Europe and the UK have agreed to fish…

Europe and the UK have agreed to fish...

The European Union and the United Kingdom agree on the amount that can be caught this year from the species of fish they manage together. This makes clear to fishermen, who have had to work with temporary fishing limits for a few months since January.

Fish distribution was one of the most difficult issues in the Brexit negotiations. With the Brexit agreement, there was not enough time to agree on how much fish could be caught in 2021. So the two sides identified temporary fishing opportunities.

Now there is still agreement on “75 common fish species for 2021 and some deep-sea species for 2021 and 2022,” according to the European Commission.

“This proves that partners on both sides of the canal can reach agreements and take steps forward if they work together,” said European Commissioner Responsible Virginia Syncvius. Since this year, London and Brussels have had to conclude new agreements every year on the distribution of fish.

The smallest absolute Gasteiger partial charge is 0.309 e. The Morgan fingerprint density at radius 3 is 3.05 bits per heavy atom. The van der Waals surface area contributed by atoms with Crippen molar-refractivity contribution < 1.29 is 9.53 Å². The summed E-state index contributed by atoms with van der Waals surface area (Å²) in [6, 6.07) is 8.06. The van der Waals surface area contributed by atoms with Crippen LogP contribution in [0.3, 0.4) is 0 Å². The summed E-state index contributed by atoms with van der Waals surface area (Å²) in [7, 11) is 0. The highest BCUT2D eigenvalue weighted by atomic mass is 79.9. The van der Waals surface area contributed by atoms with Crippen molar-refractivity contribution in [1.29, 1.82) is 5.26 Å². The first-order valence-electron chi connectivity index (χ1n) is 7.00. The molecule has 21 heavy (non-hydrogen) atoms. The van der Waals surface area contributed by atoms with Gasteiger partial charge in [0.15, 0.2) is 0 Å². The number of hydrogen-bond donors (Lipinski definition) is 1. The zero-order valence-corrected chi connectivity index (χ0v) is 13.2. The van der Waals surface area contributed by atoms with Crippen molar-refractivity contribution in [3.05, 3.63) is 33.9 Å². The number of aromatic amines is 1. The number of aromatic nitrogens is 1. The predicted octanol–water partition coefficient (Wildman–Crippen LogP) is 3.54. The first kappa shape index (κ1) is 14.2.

In March, the UK, the EU and Norway had already agreed to distribute the North Sea fish they manage together.

Loans are satisfied

Flemish Agriculture and Fisheries Minister Hilda Krewitz (CD&V) is pleased that Europe and the UK have now also reached an agreement on fisheries. This agreement will form the basis for future annual negotiations. Negotiations have taken a long time and the sector has lived in a state of uncertainty all this time.”

According to Krevits, almost all annual catches of the Flemish fishing fleet depend on fish stocks that have now been agreed upon, with the exception of fisheries in the Bay of Biscay and the Norwegian region. Concretely, this is about sole, salmon, monkfish, squid and scallops. The sector now knows how much fish it can catch under sustainable management until the end of 2021. Fishermen can plan their activities so that they can provide fresh fish all year round. Now that this agreement has been reached, member states can still exchange fish quantities with the UK via the European Commission. This is also critical for the Flemish fleet because for mixed fisheries, sufficient rations are needed for all species caught at the same time.’ Crevits will review the agreement in detail in the coming days.

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